The Chinese government expelled journalists from the New York Times, Wall Street Journal, and Washington Post this week. Beijing claims the move was retaliation against Washington for placing “unwarranted restrictions on Chinese media agencies and personnel in the” U.S. The Trump administration last month required Chinese media organizations to register as “foreign agents,” and China’s Ministry of Foreign Affairs argues this “growing discrimination and politically motivated oppression” merited a response. Of course, no one actually thinks America’s three leading newspapers were kicked out of China for this reason. The reality is quite different: Xi Jinping’s minders want to control reporting during a time of crisis. And coronavirus threatens to undermine the legitimacy of the Chinese Communist Party (CCP) both at home and abroad.
The CCP now claims that the situation is under control, with new infection rates inside China rapidly falling. This success, Xi’s propagandists argue, demonstrates the superior virtues of China’s authoritarian system. The Chinese government wants the world to believe that it dealt with the crisis in an efficient, even if heavy-handed, manner. There are many reasons to doubt the CCP’s story.
First, there is the way the CCP acted at home early in the crisis. Dr. Li Wenliang tried to warn the world about the virus late last year, but the Chinese security state shut him up. Wenliang died of infection some weeks later in the same Wuhan hospital where he worked. Ren Zhiqiang, a prominent real estate investor, disappeared after penning an essay that was critical of the government’s apparent coverup of the initial outbreak. If Xi’s regime was so confident in its actions, then Zhiqiang’s critique wouldn’t have stirred such a fuss inside the Politburo.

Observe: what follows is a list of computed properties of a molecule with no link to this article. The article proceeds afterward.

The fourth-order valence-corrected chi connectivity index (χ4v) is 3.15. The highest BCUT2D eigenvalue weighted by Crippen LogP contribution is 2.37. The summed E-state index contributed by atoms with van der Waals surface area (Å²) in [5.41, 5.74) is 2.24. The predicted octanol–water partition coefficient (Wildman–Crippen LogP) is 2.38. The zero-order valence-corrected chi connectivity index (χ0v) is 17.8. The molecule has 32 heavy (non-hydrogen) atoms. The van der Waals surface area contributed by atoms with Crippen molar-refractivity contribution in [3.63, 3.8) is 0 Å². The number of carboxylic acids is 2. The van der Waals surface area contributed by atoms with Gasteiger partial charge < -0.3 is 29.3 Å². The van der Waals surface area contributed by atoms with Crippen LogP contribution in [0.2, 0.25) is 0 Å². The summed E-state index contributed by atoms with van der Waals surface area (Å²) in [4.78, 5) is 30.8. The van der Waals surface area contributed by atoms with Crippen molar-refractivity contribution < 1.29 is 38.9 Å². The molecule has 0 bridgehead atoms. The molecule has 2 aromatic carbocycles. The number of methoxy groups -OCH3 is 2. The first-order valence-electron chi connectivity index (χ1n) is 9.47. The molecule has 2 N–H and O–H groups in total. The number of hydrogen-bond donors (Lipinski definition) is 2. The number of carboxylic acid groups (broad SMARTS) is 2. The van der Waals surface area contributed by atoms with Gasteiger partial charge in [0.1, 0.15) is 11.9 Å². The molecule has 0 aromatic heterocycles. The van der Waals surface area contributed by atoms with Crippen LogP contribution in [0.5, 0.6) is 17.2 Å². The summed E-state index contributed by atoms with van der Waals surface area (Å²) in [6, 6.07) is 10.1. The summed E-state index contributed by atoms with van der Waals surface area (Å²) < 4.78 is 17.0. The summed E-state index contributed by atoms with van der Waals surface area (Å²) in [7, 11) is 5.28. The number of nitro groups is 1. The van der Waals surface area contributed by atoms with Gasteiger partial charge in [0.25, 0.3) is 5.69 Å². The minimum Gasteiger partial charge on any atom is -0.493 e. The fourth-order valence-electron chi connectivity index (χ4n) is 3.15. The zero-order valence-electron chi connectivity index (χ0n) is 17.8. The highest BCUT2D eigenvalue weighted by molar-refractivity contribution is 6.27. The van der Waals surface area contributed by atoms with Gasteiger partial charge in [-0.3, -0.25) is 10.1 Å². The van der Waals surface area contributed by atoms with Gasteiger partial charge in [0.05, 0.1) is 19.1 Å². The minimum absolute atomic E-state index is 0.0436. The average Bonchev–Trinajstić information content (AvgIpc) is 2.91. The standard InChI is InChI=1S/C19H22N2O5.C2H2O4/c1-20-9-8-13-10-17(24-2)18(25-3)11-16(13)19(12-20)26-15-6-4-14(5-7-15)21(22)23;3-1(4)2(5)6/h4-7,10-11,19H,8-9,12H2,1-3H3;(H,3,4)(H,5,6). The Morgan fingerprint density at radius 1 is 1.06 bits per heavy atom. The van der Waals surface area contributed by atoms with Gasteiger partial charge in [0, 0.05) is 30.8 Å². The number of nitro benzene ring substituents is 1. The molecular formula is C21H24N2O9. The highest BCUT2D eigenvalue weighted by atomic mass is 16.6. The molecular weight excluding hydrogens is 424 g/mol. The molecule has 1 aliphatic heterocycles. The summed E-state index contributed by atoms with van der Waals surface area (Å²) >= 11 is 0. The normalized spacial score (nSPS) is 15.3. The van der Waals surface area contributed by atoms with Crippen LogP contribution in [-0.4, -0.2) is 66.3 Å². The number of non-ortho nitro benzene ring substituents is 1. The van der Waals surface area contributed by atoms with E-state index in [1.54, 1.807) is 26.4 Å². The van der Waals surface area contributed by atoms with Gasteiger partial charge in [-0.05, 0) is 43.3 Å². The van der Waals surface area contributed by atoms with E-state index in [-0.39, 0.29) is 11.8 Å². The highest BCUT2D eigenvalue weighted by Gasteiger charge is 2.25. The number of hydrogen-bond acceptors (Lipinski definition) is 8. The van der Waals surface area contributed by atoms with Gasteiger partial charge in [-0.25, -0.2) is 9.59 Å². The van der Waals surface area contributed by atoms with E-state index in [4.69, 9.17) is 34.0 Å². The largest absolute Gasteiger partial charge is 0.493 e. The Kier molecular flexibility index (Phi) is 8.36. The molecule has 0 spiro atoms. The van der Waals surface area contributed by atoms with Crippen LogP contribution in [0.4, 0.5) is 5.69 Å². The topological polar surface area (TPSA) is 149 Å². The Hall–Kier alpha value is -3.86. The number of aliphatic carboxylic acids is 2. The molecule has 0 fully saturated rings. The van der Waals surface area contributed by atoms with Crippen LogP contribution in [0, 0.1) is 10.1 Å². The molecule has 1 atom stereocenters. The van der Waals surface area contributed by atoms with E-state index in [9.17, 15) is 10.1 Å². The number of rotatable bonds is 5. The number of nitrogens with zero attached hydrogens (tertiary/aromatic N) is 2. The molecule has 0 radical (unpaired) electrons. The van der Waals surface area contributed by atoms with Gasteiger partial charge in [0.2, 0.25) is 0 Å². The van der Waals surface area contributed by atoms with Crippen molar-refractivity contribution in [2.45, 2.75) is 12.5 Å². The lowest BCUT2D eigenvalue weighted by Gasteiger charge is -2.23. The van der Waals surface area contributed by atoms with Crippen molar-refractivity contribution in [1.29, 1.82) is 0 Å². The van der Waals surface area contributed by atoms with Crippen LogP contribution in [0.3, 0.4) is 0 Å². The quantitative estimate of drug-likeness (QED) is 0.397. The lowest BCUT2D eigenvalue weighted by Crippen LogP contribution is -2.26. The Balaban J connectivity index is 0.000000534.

Xi and his team prefer stability, or the illusion of it, at the expense of truth, and this allowed the coronavirus to fester over a crucial period of several weeks. That was the topic of a lengthy Washington Post expose documenting how the Chinese political system was slow to react to the first patients presenting symptoms in mid-December. Another study, prepared by researchers at the University of Southampton in the U.K., credits the Chinese government for eventually limiting the scope of the outbreak. But the authors also concluded that if Xi’s health officials had acted one to three weeks earlier, then the number of infections would have been dramatically fewer—ranging from 66 to 95 percent less than observed. That is a high price for the appearance of security and competency.